Use it or lose it, triathletes.
Muscles don’t have long-term memory for exercises like running, biking and swimming, a new study suggests. The old adage that once you’ve been in shape, it’s easier to get fit again could be a myth, at least for endurance athletes, researchers in Sweden report September 22 in PLOS Genetics.
“We really challenged the statement that your muscles can remember previous training,” says Maléne Lindholm of the Karolinska Institute in Stockholm. But even if muscles forget endurance exercise, the researchers say, other parts of the body may remember, and that could make retraining easier for people who’ve been in shape before.
Endurance training is amazingly good for the body. Weak muscle contractions, sustained over a long period of time — as in during a bike ride — change proteins, mainly ones involved in metabolism. This translates into more energy-efficient muscle that can help stave off illnesses like diabetes, cardiovascular disease and some cancers. The question is, how long do those improvements last?
Previous work in mice has shown that muscles “remember” strength training (SN: 9/11/10, p. 15). But rather than making muscles more efficient, strength-training moves like squats and push-ups make muscles bigger and stronger. The muscles bulk up as they develop more nuclei. More nuclei lead to more production of proteins that build muscle fibers. Cells keep their extra nuclei even after regular exercise stops, to make protein easily once strength training restarts, says physiologist Kristian Gundersen at the University of Oslo in Norway. Since endurance training has a different effect on muscles, scientists weren’t sure if the cells would remember it or not.To answer that question, Lindholm’s team ran volunteers through a 15-month endurance training experiment. In the first three months, 23 volunteers trained four times a week, kicking one leg 60 times per minute for 45 minutes. Volunteers rested their other leg. Lindholm’s team took muscle biopsies before and after the three-month period to see how gene activity changed with training. Specifically, the scientists looked for changes in the number of mRNAs (the blueprints for proteins) that each gene was making. Genes associated with energy production showed the greatest degree of change in activity with training.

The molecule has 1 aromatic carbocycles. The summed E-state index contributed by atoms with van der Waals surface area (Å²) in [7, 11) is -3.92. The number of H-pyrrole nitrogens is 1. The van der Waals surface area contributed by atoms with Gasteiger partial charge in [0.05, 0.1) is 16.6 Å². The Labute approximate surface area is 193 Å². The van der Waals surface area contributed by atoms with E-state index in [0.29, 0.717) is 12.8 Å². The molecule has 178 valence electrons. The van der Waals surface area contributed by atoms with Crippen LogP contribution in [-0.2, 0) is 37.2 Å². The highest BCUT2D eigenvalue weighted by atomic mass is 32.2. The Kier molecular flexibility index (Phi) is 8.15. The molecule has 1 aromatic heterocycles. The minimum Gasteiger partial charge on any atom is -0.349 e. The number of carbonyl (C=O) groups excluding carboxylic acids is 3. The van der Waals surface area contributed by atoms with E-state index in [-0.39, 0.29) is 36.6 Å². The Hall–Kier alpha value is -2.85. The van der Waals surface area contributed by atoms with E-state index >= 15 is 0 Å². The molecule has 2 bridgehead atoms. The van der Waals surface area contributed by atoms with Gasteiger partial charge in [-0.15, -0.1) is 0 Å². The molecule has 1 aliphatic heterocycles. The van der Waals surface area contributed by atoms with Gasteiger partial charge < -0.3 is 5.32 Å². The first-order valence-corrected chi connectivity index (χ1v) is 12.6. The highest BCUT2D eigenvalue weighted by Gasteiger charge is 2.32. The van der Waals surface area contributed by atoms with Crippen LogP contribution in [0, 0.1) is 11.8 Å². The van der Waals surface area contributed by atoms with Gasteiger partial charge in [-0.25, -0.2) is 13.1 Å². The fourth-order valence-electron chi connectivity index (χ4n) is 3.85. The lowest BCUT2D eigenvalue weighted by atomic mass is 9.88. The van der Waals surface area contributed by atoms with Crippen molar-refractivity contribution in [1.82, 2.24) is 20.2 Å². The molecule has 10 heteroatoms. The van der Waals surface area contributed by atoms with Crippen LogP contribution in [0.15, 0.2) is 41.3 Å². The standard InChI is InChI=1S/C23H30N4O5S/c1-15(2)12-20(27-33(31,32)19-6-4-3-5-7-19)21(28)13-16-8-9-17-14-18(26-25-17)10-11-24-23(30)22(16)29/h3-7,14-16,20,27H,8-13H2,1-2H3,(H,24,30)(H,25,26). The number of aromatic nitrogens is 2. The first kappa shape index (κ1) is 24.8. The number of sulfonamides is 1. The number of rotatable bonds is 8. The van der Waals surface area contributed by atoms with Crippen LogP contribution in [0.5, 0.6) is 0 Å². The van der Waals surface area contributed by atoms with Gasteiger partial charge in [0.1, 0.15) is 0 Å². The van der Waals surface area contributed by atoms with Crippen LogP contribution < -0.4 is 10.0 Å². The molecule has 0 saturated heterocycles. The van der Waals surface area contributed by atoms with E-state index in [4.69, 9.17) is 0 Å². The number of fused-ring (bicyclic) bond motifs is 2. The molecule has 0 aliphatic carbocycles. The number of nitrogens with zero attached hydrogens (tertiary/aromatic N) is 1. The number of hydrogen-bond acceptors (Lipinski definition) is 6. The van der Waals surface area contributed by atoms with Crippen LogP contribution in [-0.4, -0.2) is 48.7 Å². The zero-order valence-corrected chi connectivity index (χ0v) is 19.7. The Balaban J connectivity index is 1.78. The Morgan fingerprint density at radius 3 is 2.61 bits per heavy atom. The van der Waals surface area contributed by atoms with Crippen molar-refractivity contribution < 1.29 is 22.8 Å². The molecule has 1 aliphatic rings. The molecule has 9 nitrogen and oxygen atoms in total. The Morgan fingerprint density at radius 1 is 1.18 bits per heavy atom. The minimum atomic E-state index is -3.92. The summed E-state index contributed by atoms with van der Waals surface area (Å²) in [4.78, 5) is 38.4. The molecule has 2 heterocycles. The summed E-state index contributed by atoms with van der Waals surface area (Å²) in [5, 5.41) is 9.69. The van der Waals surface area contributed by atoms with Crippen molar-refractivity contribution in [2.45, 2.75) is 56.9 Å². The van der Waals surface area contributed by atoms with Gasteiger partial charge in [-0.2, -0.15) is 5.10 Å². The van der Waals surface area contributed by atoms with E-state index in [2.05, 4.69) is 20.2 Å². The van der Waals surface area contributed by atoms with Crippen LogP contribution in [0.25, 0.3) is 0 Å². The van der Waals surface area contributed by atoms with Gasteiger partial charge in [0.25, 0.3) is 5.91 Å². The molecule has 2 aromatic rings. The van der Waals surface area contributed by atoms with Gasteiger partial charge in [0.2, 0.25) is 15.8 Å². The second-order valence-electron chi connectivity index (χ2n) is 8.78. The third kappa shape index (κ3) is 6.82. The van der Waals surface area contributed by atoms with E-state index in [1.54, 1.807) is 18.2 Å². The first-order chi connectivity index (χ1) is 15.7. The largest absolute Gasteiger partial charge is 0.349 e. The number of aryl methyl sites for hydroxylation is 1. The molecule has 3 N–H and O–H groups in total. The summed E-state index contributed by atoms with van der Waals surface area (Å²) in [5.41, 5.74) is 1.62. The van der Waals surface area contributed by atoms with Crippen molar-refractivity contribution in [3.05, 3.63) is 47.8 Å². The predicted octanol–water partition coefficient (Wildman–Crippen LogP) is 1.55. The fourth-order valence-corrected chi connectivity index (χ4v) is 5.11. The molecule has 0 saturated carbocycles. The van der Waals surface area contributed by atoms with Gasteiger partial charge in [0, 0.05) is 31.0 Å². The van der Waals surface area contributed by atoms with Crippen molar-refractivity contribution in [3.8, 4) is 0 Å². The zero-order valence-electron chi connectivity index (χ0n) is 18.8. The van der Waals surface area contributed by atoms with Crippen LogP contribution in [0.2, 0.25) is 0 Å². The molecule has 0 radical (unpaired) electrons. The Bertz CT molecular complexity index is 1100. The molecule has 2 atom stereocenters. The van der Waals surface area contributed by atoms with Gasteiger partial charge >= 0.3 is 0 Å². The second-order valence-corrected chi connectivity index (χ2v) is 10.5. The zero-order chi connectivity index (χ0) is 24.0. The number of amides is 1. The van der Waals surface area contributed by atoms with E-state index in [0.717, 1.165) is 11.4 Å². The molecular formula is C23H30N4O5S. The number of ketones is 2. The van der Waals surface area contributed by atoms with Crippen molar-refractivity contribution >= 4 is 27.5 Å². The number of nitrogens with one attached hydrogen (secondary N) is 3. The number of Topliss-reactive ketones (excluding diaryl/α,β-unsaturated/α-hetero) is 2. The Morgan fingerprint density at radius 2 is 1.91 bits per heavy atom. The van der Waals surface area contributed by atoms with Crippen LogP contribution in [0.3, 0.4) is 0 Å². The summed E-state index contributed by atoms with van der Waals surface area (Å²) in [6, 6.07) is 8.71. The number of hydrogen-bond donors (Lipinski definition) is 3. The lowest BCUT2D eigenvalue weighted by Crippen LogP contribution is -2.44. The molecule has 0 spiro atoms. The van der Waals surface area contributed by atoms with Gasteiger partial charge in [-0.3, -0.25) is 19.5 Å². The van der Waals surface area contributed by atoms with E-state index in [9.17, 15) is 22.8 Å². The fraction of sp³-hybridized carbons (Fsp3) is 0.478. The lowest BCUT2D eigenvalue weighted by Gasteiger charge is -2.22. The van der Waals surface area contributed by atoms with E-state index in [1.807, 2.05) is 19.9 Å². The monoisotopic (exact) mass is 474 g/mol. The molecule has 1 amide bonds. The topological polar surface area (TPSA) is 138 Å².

At a follow-up, after participants had stopped training for nine months, scientists again biopsied muscle from the thighs of 12 volunteers, but didn’t find any major differences in patterns of gene activity between the previously trained legs and the untrained legs. “The training effects were presumed to have been lost,” says Lindholm. After another three-month bout of training, this time in both legs, the researchers saw no differences between the previously trained and untrained legs.
While this study didn’t find muscle memory for endurance — most existing evidence is anecdotal — it still might be easier for former athletes to get triathalon-ready, researchers say. The new result has “no bearing on the possible memory in other organ systems,” Gundersen says. The heart and cardiovascular system could remember and more easily regain previous fitness levels, for example, he says.
Even within muscle tissue, immune cells or stem cells could also have some memory not found in this study, says molecular exercise physiologist Monica Hubal of George Washington University in Washington, D.C. Lindholm adds that well-trained connections between nerves and muscles could also help lapsed athletes get in shape faster than people who have never exercised before. “They know how to exercise, how it’s supposed to feel,” Lindholm says. “Your brain knows exactly how to activate your muscles, you don’t forget how to do that.”